from The Daily India
New Delhi, While India eyes a GDP growth rate of nine per cent plus in the next five years, there is still no answer to the housing woes of the economically weaker sections of the society.
According to an official in the Union Housing and Urban Poverty Alleviation Ministry, whether it is West Bengal, Tamil Nadu or Maharashtra, most states across the country will experience a massive shortage of over 11 million dwelling units for the urban poor in 2007.
Maharashtra will have a cumulative shortage of 3.72 million housing units this year. "Over 95 per cent housing shortage is related to the economically weaker sections (EWS)," a senior official in Union Housing and Urban Poverty Alleviation Ministry was quoted as saying by a daily.
The shortage of housing in 2007 at the national level stands at 24.71 million out of which 21.78 million shortage relates to the economically weak people, the report said, adding that in the category of lower income group, there will be shortage of 2.89 million housing units.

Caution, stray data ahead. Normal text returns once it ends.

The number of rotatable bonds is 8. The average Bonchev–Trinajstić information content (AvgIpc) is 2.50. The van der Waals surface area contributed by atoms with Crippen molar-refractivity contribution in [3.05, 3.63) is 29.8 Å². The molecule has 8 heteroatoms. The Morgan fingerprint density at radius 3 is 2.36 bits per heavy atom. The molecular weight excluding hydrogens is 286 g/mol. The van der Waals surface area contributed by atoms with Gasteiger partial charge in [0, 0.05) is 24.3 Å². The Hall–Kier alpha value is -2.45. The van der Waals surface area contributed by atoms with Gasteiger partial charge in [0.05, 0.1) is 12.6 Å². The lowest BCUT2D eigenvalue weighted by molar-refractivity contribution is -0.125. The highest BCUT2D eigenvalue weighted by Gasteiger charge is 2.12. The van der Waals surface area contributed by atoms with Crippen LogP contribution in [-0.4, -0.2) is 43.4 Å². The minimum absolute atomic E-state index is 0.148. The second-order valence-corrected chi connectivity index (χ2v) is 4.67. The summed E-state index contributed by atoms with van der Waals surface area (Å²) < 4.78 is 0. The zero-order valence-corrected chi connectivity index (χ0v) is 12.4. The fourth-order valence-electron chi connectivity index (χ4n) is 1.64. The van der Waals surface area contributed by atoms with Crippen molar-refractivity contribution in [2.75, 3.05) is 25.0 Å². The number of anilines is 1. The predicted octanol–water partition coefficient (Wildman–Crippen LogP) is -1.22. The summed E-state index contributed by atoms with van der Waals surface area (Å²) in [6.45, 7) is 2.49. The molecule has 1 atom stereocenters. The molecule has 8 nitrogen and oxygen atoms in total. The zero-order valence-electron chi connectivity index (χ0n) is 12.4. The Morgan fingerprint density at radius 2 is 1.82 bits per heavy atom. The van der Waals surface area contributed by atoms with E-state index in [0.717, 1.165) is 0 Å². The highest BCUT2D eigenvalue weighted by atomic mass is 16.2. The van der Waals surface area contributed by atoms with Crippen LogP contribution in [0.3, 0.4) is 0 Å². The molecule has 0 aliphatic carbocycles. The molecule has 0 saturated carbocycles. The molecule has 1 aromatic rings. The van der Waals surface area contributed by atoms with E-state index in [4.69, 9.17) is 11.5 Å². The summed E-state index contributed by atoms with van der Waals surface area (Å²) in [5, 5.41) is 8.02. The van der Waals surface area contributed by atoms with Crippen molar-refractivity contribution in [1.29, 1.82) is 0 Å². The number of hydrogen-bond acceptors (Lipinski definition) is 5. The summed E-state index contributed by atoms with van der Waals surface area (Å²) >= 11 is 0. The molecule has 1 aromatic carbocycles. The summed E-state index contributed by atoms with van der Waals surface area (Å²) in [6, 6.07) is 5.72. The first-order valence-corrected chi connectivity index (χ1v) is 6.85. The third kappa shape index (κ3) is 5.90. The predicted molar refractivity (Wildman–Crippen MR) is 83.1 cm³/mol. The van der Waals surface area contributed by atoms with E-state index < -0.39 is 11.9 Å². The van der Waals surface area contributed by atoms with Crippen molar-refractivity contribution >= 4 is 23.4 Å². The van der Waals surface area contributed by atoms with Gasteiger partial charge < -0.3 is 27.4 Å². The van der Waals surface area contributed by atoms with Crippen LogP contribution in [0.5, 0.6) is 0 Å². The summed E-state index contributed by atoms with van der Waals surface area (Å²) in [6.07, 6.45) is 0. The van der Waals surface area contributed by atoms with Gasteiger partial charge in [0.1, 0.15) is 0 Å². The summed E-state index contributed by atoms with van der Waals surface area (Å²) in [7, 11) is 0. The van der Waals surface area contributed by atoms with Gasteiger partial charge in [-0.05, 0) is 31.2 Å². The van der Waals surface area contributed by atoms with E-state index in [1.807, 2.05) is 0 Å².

According to the National Building Organisation (NBO), an agency under the Housing and Poverty Alleviation Ministry, there will be an estimated 0.04 million shortage of housing in the middle and high-income category in 2007.
The NBO's estimation of housing shortage for 2007 in Maharashtra, Tamil Nadu, Uttar Pradesh and West Bengal is 3.72, 2.82, 2.38 and 2.04 million units respectively.
The National capital, Delhi, which is on its way to becoming a world-class city, faces a shortage of 1.13 million housing units.
Andhra Pradesh, Gujarat, Karnataka and Rajasthan are other major states where projected housing shortage is 1.95, 1.66, 1.63 and 1 million respectively.
The Union Housing and Urban Poverty Alleviation Ministry in the National Urban Housing and Habitat Policy-2006 has emphasised the need for addressing the housing problem of urban poor in slums. The policy mandates the earmarking of up to 20 per cent of dwelling units for EWS people in every private and public housing colony. As per Planning Commission estimates, the population living in urban slums in 2001 was pegged at 61.8 million, which reflects approximately 12 million families which by themselves would need 12 million proper houses along with all civic infrastructures.
Lack of access to basic amenities in urban areas is also a key problem to be addressed. There is a nine per cent deficiency in drinking water, 26 per cent in toilets and 23 per cent in drainage.
"The gap in qualitative terms would be much higher. Thus, the real challenge before the government is to ensure sustainable development of human settlements while emphasising a solution to the core problem of housing," the official was quoted as saying. (ANI)
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